The move to online classes is happening at many colleges due to the Coronavirus. Although this may work for social distancing measures, it creates issues for those with learning disabilities.
Often, this move to online classes is a very sudden one with little time to prepare. Confusion occurs about what to do, who to talk with, and how to make sure accommodations are met and appropriate for each class.
In addition, this is done as students are asked to leave campus prompting more change and transition. Here are some tips to help transition well, continue to do well academically, and make sure appropriate accommodations are in place.
Although this is written for students in college, it can be easily adapted for K-12.
Navigating Learning Disabilities in Online Learning
This is a tough situation for all involved and that includes instructors as well. Although the decision to move to online learning may have been done rapidly, it may take all parties a bit of time to get used to an online format.
Expect that adjustments will need to be made by both students and instructors. The assignments and tests may be different and there may even be more writing. Whatever has changed about the course, take time to be patient with yourself and your instructors.
Familiarize yourself with the new course format.
Know how to contact the instructor. Know what is being asked of you and when. Know the deadlines for assignments and when tests are given.
Are the lectures recorded, using video, online meetings, changing the reading materials, or including more papers? Get to know the course as soon as you can.
This will minimize any confusion later and help you adjust faster. It can also give you knowledge about what you may need for the course regarding accommodations.
If you are not sure about what is required of you, ask your instructor.
If you need help, is this done by email, chat room, or video such as Skype? If you need help with assignments, is there help online or does your school offer online tutoring?
This may be explained by the instructor or through information that the school emails to you. If in doubt, ask.
Establish a consistent routine.
Remember that you are still in school and a good routine will not only help with classes but will also help you adjust to being home and stressed. It will keep you on track and moving forward on your assignments so that you do not fall behind.
If you are home, make sure your parents and siblings know what your routine is and when you are working on classwork. This can help alleviate any confusion and other issues that can arise.
Often, it is helpful to have a specific spot where you do work on assignments every day. That way every time someone sees you in that spot, they already know you’re working on school.
Know your accommodations.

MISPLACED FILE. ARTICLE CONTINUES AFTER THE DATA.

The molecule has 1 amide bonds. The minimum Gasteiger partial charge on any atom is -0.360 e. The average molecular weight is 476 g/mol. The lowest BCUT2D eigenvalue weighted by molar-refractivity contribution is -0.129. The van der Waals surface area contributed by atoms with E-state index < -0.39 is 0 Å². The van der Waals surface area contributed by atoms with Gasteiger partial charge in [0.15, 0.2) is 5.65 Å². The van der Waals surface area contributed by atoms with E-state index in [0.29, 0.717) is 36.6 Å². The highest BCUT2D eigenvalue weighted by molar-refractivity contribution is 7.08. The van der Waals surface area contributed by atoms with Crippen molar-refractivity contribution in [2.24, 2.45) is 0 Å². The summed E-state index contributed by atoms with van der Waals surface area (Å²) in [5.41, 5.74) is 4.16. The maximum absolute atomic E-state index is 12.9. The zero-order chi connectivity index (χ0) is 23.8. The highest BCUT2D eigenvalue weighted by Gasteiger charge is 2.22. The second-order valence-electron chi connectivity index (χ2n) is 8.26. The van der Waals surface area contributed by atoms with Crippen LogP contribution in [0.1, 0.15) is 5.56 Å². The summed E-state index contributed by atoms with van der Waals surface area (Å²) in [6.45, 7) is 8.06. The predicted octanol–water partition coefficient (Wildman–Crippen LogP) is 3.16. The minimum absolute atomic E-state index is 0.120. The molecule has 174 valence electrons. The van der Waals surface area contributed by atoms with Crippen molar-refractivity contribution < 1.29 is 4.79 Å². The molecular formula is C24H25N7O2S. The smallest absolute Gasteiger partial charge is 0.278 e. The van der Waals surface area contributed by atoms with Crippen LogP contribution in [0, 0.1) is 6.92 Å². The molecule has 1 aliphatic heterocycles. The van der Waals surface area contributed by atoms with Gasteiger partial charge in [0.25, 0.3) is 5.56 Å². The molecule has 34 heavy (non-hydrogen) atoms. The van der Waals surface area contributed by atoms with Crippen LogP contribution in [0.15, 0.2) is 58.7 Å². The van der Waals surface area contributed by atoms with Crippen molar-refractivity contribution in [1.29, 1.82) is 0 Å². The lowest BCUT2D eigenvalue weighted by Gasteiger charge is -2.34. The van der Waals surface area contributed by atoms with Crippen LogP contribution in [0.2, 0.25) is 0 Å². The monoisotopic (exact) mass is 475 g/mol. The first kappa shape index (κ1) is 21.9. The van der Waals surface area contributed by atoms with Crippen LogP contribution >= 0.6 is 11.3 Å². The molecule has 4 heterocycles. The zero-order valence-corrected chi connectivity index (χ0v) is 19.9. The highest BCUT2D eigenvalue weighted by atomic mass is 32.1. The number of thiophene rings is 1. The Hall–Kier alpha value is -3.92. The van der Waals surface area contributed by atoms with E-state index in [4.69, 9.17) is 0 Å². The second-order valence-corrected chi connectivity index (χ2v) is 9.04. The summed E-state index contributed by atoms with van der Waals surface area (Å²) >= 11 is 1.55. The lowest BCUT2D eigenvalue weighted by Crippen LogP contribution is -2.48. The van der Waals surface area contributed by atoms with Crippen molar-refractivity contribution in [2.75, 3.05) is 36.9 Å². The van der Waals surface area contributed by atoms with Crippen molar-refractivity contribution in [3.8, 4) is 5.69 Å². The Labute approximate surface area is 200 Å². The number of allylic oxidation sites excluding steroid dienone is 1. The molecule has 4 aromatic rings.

Your accommodations may have changed or they may have stayed the same. Work with the accessibility office to know what is in place or what has changed.
For example, if you have extra test time and distraction reduction for tests these may be different in an online class compared to what you are used to on campus. Here’s why. If tests are occurring, the extended test time should be easy for your instructor to do. However, the distraction reduction will be up to you.
Also, make sure to use any assistive technology that you’ve used before. For example, if you use text to speech and speech to text, know that these can be used even for an online class.
Manage accommodation problems immediately.
If you have any issues using accommodations, know who to contact and how.
Due to the pandemic, most staff may be working remotely so email may be the best method. Make sure to contact your accessibility office and ask before there’s an issue.
Know this is temporary.
Keeping in mind that the situation is temporary will set your expectations not only of the pandemic but also the classes and any additional flexibility your instructors offer.
During this time, instructors may be offering more leniency for a variety of reasons and class issues. This may be temporary and removed when circumstances return to normal.
Further, these may not be your typical online classes nor follow the typical format. Thus, when you take an online class later, it may be very different.
Take care of yourself.
Stress makes most things worse. So, if you’re feeling it, deal with it, but deal with it in your own constructive way.
This is a great opportunity to find out what works for you and what doesn’t. That could mean movies or video games, but it can also mean working out, eating well, laughing, connecting with family and friends, and even helping out around the house (less stress for your parents means less stress for you too!).
About the Author
Dan Jordan has worked as the Accessibility Coordinator and a counselor at Gwynedd Mercy University for over ten years. With over 25 years in mental health and over a decade in higher education, Dan has a passion for student wellness, advocacy, and ensuring students have the access they need.
As a father of a son with dyslexia, he also understands a parent’s perspective and concerns about accommodations in high school and college and the importance of self-advocacy.
As the sole accessibility professional on campus, Dan has been sought out by faculty, staff, other disability colleagues, and local high schools to share his expertise and perspective on mental health and accessibility issues.
Dan is also a presenter at the 2020 Dyslexia Virtual Conference presented by Dyslexia Training Institute.
He can be reached at HigherEdTrainings.com.